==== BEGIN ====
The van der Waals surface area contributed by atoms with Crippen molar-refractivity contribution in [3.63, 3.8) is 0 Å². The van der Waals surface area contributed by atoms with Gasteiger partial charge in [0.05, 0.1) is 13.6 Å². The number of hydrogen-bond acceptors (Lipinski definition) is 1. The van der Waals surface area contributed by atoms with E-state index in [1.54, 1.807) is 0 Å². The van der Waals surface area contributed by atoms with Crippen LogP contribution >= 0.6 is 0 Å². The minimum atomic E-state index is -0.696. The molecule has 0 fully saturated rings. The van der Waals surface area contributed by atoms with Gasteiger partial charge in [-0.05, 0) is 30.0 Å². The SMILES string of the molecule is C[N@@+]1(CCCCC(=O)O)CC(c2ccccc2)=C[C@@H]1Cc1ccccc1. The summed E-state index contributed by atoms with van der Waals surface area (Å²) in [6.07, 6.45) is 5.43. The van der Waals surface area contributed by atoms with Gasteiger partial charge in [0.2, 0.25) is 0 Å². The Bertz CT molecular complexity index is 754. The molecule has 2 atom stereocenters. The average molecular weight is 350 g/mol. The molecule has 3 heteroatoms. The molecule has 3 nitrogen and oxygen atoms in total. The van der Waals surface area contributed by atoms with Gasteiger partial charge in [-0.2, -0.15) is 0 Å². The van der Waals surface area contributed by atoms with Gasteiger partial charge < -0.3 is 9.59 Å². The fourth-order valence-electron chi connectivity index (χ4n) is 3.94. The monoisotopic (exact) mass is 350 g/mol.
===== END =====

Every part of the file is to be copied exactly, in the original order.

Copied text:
The van der Waals surface area contributed by atoms with Crippen molar-refractivity contribution in [3.63, 3.8) is 0 Å². The van der Waals surface area contributed by atoms with Gasteiger partial charge in [0.05, 0.1) is 13.6 Å². The number of hydrogen-bond acceptors (Lipinski definition) is 1. The van der Waals surface area contributed by atoms with E-state index in [1.54, 1.807) is 0 Å². The van der Waals surface area contributed by atoms with Crippen LogP contribution >= 0.6 is 0 Å². The minimum atomic E-state index is -0.696. The molecule has 0 fully saturated rings. The van der Waals surface area contributed by atoms with Gasteiger partial charge in [-0.05, 0) is 30.0 Å². The SMILES string of the molecule is C[N@@+]1(CCCCC(=O)O)CC(c2ccccc2)=C[C@@H]1Cc1ccccc1. The summed E-state index contributed by atoms with van der Waals surface area (Å²) in [6.07, 6.45) is 5.43. The van der Waals surface area contributed by atoms with Gasteiger partial charge in [0.2, 0.25) is 0 Å². The Bertz CT molecular complexity index is 754. The molecule has 2 atom stereocenters. The average molecular weight is 350 g/mol. The molecule has 3 heteroatoms. The molecule has 3 nitrogen and oxygen atoms in total. The van der Waals surface area contributed by atoms with Gasteiger partial charge in [-0.2, -0.15) is 0 Å². The van der Waals surface area contributed by atoms with Gasteiger partial charge < -0.3 is 9.59 Å². The fourth-order valence-electron chi connectivity index (χ4n) is 3.94. The monoisotopic (exact) mass is 350 g/mol.